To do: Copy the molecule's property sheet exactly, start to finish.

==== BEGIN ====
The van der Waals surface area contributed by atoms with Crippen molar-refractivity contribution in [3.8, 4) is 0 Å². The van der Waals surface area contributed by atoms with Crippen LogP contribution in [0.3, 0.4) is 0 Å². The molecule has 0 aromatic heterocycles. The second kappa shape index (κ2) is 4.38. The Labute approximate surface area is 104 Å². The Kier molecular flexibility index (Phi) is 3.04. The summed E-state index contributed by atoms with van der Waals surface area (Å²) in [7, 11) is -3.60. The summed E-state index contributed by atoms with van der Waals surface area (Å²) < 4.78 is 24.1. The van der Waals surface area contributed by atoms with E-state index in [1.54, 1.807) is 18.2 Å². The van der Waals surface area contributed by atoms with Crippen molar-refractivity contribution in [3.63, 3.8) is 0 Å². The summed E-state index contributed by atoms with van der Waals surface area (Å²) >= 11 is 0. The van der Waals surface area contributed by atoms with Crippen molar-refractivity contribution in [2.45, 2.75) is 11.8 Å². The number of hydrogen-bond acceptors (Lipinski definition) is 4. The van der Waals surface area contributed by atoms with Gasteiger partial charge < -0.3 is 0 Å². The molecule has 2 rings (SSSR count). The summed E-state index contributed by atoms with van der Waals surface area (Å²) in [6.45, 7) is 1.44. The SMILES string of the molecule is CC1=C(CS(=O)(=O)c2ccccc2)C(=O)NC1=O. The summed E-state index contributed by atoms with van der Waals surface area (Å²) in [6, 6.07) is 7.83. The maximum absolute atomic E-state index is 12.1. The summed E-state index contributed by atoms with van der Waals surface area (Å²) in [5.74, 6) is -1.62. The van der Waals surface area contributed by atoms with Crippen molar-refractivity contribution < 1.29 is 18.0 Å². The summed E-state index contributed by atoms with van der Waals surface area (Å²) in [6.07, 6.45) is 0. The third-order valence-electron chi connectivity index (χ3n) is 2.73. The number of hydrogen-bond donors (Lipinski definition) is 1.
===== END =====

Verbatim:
The van der Waals surface area contributed by atoms with Crippen molar-refractivity contribution in [3.8, 4) is 0 Å². The van der Waals surface area contributed by atoms with Crippen LogP contribution in [0.3, 0.4) is 0 Å². The molecule has 0 aromatic heterocycles. The second kappa shape index (κ2) is 4.38. The Labute approximate surface area is 104 Å². The Kier molecular flexibility index (Phi) is 3.04. The summed E-state index contributed by atoms with van der Waals surface area (Å²) in [7, 11) is -3.60. The summed E-state index contributed by atoms with van der Waals surface area (Å²) < 4.78 is 24.1. The van der Waals surface area contributed by atoms with E-state index in [1.54, 1.807) is 18.2 Å². The van der Waals surface area contributed by atoms with Crippen molar-refractivity contribution in [3.63, 3.8) is 0 Å². The summed E-state index contributed by atoms with van der Waals surface area (Å²) >= 11 is 0. The van der Waals surface area contributed by atoms with Crippen molar-refractivity contribution in [2.45, 2.75) is 11.8 Å². The number of hydrogen-bond acceptors (Lipinski definition) is 4. The van der Waals surface area contributed by atoms with Gasteiger partial charge < -0.3 is 0 Å². The molecule has 2 rings (SSSR count). The summed E-state index contributed by atoms with van der Waals surface area (Å²) in [6.45, 7) is 1.44. The SMILES string of the molecule is CC1=C(CS(=O)(=O)c2ccccc2)C(=O)NC1=O. The summed E-state index contributed by atoms with van der Waals surface area (Å²) in [6, 6.07) is 7.83. The maximum absolute atomic E-state index is 12.1. The summed E-state index contributed by atoms with van der Waals surface area (Å²) in [5.74, 6) is -1.62. The van der Waals surface area contributed by atoms with Crippen molar-refractivity contribution < 1.29 is 18.0 Å². The summed E-state index contributed by atoms with van der Waals surface area (Å²) in [6.07, 6.45) is 0. The third-order valence-electron chi connectivity index (χ3n) is 2.73. The number of hydrogen-bond donors (Lipinski definition) is 1.